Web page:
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1.
Short for "journalist."
Three dudes just got shot in front of the convenience store down the street. The journos showed up even before the cops did.
by OklahomaShariahNow August 13, 2011
 
2.
Corporate journalist (political slang word). aka propagandist.

Journos are scumbags who tape people fighting the cops and stuff like that, knowing damn well that the cops will get the pictures off them and use them to persecute people, but who go ahead regardless, and then act all shocked when their cameras get smashed and they get chased off.

Also responsible for most of the disinformation which people take for "common sense" - for instance, the idea that the US has "liberated" Iraq.

For every one good journalist, there's ten or twenty who are corporate whores.
Some favourite journo tricks:

Make out before a demo that there's going to be loads more people than they will, and that there'll be trouble when there won't - thereby making an excuse for repression - and then when the crisis fails to materialise, attribute this to the repressive policing which was legitimated by the initial scare stories. e.g. London Mayday.

Just ignore events which don't fit your worldview or your story. For instance, only ever cover violent protests and ignore any where there's no trouble. Or don't bother covering the protest itself - just make a fuss about how there was "no violence" and this was all the cops' doing. c.f. non-coverage of the third day of protests at the Gothenburg EU summit (because they were peaceful).

Cut bits from out of interviews so everyone says what you want them to say. For instance, in the Rushdie affair, local news put on an Asian saying the book had stirred controversy and a white guy saying he defended free speech. All very stereotypical. But get the full transcript and you find the Asian guy said he supported the book even though it caused controversy, and the white guy was a Nazi who wanted Asians out of Britain, rambled on forever and just said a little snippet about free speech in the middle. It was cut and pasted to make it fit preconceptions.

Get all your info from a single biased source. For instance, info on protests and on "race relations" comes from the police. If the police are your only source, you end up always tailing their line, without even knowing it. Another example is the "lobby system": in Parliament, some journos are allowed into the inner sanctum of political life... as long as they agree only to report the stuff they're told officially. So they might be able to find out that MP such-and-such is doing coke or that so-and-so admitted that the Iraq war was all about oil, but they aren't supposed to reveal it - yet they sound authoritative because they're in the inner sanctum and can quote "sources close to the prime minister" and stuff like that.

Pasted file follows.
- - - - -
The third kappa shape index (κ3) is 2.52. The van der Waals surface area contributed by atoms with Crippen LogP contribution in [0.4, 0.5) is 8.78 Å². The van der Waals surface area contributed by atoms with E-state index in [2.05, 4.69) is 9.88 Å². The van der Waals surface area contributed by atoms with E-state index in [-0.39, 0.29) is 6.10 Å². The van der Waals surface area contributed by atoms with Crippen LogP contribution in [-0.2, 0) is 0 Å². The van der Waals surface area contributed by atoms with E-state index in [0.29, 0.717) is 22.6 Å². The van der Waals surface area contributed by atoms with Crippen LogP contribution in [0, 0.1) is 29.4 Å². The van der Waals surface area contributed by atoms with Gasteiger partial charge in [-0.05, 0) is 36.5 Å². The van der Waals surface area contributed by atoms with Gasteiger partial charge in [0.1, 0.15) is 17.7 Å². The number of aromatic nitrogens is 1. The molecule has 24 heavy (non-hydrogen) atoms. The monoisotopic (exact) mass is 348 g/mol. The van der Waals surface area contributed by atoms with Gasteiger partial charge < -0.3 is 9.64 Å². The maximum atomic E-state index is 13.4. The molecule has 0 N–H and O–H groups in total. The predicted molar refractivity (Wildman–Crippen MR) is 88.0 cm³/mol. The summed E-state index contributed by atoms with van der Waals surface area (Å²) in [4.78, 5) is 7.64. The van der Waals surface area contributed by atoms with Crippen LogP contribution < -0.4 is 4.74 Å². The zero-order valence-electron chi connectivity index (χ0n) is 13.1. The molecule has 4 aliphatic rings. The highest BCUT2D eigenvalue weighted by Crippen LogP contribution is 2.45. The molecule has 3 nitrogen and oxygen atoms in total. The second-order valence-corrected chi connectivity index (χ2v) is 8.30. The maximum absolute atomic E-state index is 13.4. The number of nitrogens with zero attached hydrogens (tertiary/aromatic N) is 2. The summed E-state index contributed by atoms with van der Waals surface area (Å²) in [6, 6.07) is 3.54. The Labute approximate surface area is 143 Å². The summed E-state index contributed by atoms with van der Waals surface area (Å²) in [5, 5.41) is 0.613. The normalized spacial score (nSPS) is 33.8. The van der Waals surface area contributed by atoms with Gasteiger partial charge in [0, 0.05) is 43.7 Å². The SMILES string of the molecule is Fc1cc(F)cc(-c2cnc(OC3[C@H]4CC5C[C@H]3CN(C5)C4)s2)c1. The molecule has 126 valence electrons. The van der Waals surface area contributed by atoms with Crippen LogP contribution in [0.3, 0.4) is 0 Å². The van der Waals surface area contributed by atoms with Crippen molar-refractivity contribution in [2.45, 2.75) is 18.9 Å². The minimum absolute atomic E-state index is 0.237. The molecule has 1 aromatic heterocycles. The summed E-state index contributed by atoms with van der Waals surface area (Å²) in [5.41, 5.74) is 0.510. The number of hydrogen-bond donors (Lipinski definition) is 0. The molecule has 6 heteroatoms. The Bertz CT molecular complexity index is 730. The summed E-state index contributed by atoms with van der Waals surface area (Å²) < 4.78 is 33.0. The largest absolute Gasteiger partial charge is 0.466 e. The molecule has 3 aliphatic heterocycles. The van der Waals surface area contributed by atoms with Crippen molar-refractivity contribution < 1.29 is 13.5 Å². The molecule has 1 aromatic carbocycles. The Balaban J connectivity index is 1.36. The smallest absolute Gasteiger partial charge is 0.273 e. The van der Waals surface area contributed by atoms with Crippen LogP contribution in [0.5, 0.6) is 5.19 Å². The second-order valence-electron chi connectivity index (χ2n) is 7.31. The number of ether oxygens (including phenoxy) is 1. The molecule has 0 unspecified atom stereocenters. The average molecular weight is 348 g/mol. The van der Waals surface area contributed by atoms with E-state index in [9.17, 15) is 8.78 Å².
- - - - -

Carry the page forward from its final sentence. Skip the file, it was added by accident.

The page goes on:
Ask a question such as, "do you think the liberation of the Iraqi people was a good thing?" - if someone says "well yes I suppose", report this as: "such and such says US is right: we needed to overthrow dictator, says such and such in interview".

Divide news up into chunks and don't put together stuff which is similar. For instance, NEVER link economics and politics. This way everything stays confusing.

Use simplifying concepts. For instance, every conflict in Africa is by definition "tribal" and a proof of "their" incivility. Anyone who uses force against a government the west likes must be a "terrorist" and be motivated by an irrational ideology or religion. And so on. That way, everything seems to make sense and nobody asks any questions about what's REALLY going on (e.g. mobile phone companies in the Congo, US support for the mujahideen in Afghanistan, etc. etc.).

Any rumour you like the sounds of is a "fact". Any fact you don't like the sounds of is a "rumour" (make sure to include "rumours" from the other side as well).
by Andy May 01, 2004